- Taking a hamam: The Turkish bath, rising out of the Islamic requirement of cleanliness, is not just practical; it's relaxing as well. A good hamam experience includes the proper traditional ambience and a heavy-handed scrubbing. For historical value, you can't beat the Çemberlitas Hamami. But if you want the royal treatment, reserve a time posthaste at Les Ottomans Caudelie Vinotherapie Spa, the Çiragan Palace Sanitas Spa, the Sofa Hotel Taylife Spa, or one of the other deluxe hotel hamams.
- Attending a performance of the Ottoman Mehter Band: The underappreciated Military Museum in Harbiye puts on two daily half-hour performances of what was once the avant-garde of the fearless and brutal Ottoman army. It's a powerful performance of sound and visuals, and truly not to be missed.
- Wandering the streets behind the Egyptian Spice Market: It's just as much fun outside as it is inside the market, where purveyors of produce set their prepared foods out on the streets for the local lunch crowd. Bring wet wipes.
- Discovering the Grand Bazaar: Nobody should pass through Turkey without spending a day at the mother of all shopping malls. The pseudo-exotic atmosphere crackles with the electricity of the hunt -- but are you the hunter or the hunted? The excitement is tangible, even if you're on the trail of a simple pair of elf shoes or an evil-eye talisman. When the salesman turns away from you in disgust, you've learned the bottom price for an item.
- Taking a boat ride up the Bosphorus: Nowhere else in the world can you cross to another continent every 15 minutes. Connecting trade routes from the East to the West, it's no surprise that any conqueror who was anybody had his sights set on the Bosphorus. Floating in the wake of Jason and the Argonauts and Constantine the Great, sit back and enjoy the breezes, the stately wooden manses, the monumental Ottoman domes, and the fortresses that helped win battles.
- Stumbling over a small herd of sheep in Balat: This is one of the countless neighborhoods in Istanbul in transition, where old, dilapidated structures are getting the recognition they deserve. It's really just a matter of time before Starbucks moves in; but while I can't promise you sheep on your visit, if you go there soon, you will witness the character of the city before it started looking European.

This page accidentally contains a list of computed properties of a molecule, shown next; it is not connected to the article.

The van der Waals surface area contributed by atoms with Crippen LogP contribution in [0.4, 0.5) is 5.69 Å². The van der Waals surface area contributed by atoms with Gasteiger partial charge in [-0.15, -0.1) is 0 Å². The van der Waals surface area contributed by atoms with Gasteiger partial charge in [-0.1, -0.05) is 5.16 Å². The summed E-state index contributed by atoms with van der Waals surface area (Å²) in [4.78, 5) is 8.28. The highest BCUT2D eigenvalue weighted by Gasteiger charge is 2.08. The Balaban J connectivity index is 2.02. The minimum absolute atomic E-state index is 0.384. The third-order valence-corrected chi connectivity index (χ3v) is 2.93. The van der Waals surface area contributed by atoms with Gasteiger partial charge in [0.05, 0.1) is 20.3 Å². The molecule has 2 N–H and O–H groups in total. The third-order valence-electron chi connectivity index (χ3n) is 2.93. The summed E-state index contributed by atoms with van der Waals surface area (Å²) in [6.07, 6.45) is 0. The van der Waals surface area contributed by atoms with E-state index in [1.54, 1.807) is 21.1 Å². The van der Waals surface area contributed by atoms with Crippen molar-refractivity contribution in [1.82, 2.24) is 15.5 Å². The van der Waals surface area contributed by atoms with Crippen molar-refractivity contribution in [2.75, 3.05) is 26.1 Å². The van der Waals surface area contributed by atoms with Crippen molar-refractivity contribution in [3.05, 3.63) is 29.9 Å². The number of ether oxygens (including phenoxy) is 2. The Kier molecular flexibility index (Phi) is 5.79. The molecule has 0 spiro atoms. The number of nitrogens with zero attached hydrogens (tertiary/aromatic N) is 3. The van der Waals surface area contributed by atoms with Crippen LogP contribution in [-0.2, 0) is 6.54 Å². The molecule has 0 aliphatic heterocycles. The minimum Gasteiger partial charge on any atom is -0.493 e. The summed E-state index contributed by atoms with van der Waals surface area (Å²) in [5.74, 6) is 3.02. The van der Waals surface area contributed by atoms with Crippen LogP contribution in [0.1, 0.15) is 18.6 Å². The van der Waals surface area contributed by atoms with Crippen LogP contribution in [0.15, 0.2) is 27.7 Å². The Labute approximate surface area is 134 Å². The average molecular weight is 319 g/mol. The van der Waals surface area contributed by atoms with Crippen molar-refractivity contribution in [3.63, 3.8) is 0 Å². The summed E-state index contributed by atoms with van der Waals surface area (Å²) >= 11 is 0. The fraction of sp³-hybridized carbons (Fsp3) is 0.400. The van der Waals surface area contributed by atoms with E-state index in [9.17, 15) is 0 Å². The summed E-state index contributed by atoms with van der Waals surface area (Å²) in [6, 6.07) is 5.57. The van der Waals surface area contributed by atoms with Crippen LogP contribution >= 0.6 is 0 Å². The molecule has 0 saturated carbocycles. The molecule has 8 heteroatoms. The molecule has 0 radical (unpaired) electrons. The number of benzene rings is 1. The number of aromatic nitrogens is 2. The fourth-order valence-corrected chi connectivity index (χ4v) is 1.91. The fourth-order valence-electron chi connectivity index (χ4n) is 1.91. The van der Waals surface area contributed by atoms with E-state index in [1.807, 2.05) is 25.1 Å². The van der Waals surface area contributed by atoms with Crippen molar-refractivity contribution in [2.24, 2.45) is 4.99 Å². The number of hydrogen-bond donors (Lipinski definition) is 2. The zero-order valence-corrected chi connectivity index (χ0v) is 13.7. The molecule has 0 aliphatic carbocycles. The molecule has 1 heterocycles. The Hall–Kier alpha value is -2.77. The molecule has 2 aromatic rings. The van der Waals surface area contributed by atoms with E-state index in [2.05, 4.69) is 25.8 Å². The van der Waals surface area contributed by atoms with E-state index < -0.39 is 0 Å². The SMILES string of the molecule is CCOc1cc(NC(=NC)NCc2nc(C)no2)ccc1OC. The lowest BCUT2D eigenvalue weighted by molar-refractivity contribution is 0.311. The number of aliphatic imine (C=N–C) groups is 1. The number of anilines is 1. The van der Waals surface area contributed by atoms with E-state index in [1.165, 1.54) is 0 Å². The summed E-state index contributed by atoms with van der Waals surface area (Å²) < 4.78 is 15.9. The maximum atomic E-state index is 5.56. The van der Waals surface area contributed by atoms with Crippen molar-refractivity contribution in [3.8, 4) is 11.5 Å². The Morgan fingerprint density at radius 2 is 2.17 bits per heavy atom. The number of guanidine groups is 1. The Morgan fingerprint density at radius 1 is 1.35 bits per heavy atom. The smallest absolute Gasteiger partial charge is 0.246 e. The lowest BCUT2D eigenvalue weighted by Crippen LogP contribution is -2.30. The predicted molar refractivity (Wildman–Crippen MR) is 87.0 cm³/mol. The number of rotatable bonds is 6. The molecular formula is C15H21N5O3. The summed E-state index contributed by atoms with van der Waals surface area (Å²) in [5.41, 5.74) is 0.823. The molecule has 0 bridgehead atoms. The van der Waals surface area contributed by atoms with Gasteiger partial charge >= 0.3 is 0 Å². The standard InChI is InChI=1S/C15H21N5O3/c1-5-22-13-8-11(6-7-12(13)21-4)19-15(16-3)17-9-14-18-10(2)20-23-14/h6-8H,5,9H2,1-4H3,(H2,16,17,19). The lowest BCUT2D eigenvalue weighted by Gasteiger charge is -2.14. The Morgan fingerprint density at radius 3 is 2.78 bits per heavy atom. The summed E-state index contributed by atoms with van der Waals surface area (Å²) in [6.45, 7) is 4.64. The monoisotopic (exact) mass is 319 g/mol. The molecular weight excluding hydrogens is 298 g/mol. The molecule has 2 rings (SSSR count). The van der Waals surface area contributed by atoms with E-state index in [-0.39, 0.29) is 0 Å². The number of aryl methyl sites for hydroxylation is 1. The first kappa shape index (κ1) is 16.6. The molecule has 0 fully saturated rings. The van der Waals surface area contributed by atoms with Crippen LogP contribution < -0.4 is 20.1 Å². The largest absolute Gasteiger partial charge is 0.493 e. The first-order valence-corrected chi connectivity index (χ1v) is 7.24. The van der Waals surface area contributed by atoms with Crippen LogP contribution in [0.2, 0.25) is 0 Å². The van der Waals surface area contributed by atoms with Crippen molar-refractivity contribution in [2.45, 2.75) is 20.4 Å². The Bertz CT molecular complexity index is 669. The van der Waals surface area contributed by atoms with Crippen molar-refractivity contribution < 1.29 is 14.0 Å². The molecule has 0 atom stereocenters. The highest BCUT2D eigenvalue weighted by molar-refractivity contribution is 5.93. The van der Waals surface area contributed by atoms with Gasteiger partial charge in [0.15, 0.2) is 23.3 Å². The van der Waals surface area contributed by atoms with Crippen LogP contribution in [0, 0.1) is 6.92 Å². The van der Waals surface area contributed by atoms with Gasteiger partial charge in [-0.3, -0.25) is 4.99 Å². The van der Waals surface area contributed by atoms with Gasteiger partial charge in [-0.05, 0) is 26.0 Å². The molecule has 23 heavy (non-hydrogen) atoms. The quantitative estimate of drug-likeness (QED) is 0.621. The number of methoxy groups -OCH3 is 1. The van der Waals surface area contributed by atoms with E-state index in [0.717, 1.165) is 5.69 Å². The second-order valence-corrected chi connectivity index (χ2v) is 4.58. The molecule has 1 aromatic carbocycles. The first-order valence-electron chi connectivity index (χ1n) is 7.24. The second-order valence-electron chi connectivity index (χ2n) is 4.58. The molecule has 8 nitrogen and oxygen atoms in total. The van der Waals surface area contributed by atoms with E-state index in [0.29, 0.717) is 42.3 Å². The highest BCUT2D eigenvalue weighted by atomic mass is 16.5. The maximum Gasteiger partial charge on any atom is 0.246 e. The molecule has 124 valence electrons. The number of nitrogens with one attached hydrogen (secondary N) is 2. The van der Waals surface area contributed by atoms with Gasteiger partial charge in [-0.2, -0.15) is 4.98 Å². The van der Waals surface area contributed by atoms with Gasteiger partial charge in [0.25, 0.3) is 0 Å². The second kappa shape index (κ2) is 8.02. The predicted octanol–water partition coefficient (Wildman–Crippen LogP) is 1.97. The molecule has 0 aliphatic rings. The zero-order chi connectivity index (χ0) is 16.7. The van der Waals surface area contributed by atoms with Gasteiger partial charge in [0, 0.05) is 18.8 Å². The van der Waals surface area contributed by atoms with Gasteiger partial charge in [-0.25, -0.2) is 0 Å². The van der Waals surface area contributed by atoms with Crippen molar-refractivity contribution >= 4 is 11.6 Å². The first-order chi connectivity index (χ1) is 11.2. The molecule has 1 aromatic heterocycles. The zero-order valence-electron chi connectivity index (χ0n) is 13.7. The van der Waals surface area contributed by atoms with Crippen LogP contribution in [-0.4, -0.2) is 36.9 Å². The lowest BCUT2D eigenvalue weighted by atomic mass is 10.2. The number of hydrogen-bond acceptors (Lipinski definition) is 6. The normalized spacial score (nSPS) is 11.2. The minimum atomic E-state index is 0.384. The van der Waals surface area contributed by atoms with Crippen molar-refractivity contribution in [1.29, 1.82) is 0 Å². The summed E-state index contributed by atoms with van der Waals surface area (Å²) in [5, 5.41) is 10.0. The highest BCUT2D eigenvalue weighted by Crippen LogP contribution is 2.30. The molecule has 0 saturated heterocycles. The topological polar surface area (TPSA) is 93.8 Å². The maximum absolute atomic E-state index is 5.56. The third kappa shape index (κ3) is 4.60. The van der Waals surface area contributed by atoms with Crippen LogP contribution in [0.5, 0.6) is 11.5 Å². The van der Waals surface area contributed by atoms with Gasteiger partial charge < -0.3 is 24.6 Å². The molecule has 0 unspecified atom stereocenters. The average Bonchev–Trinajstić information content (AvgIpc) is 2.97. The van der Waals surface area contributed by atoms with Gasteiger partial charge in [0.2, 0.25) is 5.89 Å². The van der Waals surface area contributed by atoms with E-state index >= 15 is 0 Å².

- Soaking up the atmosphere at the Pierre Loti cafe: The views of the Golden Horn from this hilltop make the trip to Pierre Loti worth the detour. Take a walk through the picturesque cemetery adjacent to the cafe; then wander down to Eyüp to see parades of princely looking boys on the eve of their circumcision ceremony.
- Sharing tea with the locals: Tea is at the center of Turkish culture; no significant negotiation takes place without a cup or three. But more than commerce, tea stops the hands of time in Turkey; it renews the bonds of friends and family. Having tea is inevitable, as is the invitation to share a glass with a total stranger. Accept the invitation: There's more to a glass than just a hot drink.
- Buying a carpet, whether you plan to or not: Come on, you know you want to. And whatever it is that you buy, whether you overpay or not, whether your salesman is naughty or nice, I guarantee you will be talking about the experience for years to come.
- Rejuvenating your spirit at the ceremony of the Whirling Dervises at Galata Mevlevihanesi: The same repetitive whirling and soothing tones of the sufi mystics designed to create a sense of union between the dervis and God will undoubtedly entrance you as well.
Note: This information was accurate when it was published, but can change without notice. Please be sure to confirm all rates and details directly with the companies in question before planning your trip.